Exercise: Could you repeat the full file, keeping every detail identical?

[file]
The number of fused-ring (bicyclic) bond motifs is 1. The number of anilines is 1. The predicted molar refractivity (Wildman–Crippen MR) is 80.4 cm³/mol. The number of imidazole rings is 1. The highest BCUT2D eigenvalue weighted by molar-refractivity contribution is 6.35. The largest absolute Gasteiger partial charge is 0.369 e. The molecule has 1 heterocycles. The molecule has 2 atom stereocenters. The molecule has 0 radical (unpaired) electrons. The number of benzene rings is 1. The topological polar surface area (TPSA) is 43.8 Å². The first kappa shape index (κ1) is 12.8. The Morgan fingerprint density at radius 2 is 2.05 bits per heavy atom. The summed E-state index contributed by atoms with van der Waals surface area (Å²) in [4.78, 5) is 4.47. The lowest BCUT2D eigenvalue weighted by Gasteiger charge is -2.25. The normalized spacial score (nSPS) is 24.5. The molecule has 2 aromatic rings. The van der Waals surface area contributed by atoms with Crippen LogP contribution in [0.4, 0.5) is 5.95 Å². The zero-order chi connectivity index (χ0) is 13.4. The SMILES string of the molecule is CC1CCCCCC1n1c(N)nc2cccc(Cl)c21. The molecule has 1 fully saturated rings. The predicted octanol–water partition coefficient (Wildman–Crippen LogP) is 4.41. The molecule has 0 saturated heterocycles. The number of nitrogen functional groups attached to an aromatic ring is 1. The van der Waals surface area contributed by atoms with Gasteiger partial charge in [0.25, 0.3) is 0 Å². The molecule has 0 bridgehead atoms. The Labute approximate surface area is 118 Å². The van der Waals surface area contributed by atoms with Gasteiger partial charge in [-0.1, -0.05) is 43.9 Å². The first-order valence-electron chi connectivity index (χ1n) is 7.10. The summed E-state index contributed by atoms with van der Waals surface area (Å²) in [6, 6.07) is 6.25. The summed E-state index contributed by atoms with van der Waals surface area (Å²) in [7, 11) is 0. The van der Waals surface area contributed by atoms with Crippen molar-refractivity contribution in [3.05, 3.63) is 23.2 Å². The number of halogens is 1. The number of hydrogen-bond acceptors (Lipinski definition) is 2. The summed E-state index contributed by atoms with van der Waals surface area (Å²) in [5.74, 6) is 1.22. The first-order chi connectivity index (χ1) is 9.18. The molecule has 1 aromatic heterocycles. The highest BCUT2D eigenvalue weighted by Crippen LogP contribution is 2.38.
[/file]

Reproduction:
The number of fused-ring (bicyclic) bond motifs is 1. The number of anilines is 1. The predicted molar refractivity (Wildman–Crippen MR) is 80.4 cm³/mol. The number of imidazole rings is 1. The highest BCUT2D eigenvalue weighted by molar-refractivity contribution is 6.35. The largest absolute Gasteiger partial charge is 0.369 e. The molecule has 1 heterocycles. The molecule has 2 atom stereocenters. The molecule has 0 radical (unpaired) electrons. The number of benzene rings is 1. The topological polar surface area (TPSA) is 43.8 Å². The first kappa shape index (κ1) is 12.8. The Morgan fingerprint density at radius 2 is 2.05 bits per heavy atom. The summed E-state index contributed by atoms with van der Waals surface area (Å²) in [4.78, 5) is 4.47. The lowest BCUT2D eigenvalue weighted by Gasteiger charge is -2.25. The normalized spacial score (nSPS) is 24.5. The molecule has 2 aromatic rings. The van der Waals surface area contributed by atoms with Crippen LogP contribution in [0.4, 0.5) is 5.95 Å². The zero-order chi connectivity index (χ0) is 13.4. The SMILES string of the molecule is CC1CCCCCC1n1c(N)nc2cccc(Cl)c21. The molecule has 1 fully saturated rings. The predicted octanol–water partition coefficient (Wildman–Crippen LogP) is 4.41. The molecule has 0 saturated heterocycles. The number of nitrogen functional groups attached to an aromatic ring is 1. The van der Waals surface area contributed by atoms with Gasteiger partial charge in [0.25, 0.3) is 0 Å². The molecule has 0 bridgehead atoms. The Labute approximate surface area is 118 Å². The van der Waals surface area contributed by atoms with Gasteiger partial charge in [-0.1, -0.05) is 43.9 Å². The first-order valence-electron chi connectivity index (χ1n) is 7.10. The summed E-state index contributed by atoms with van der Waals surface area (Å²) in [6, 6.07) is 6.25. The summed E-state index contributed by atoms with van der Waals surface area (Å²) in [7, 11) is 0. The van der Waals surface area contributed by atoms with Crippen molar-refractivity contribution in [3.05, 3.63) is 23.2 Å². The number of halogens is 1. The number of hydrogen-bond acceptors (Lipinski definition) is 2. The summed E-state index contributed by atoms with van der Waals surface area (Å²) in [5.74, 6) is 1.22. The first-order chi connectivity index (χ1) is 9.18. The molecule has 1 aromatic heterocycles. The highest BCUT2D eigenvalue weighted by Crippen LogP contribution is 2.38.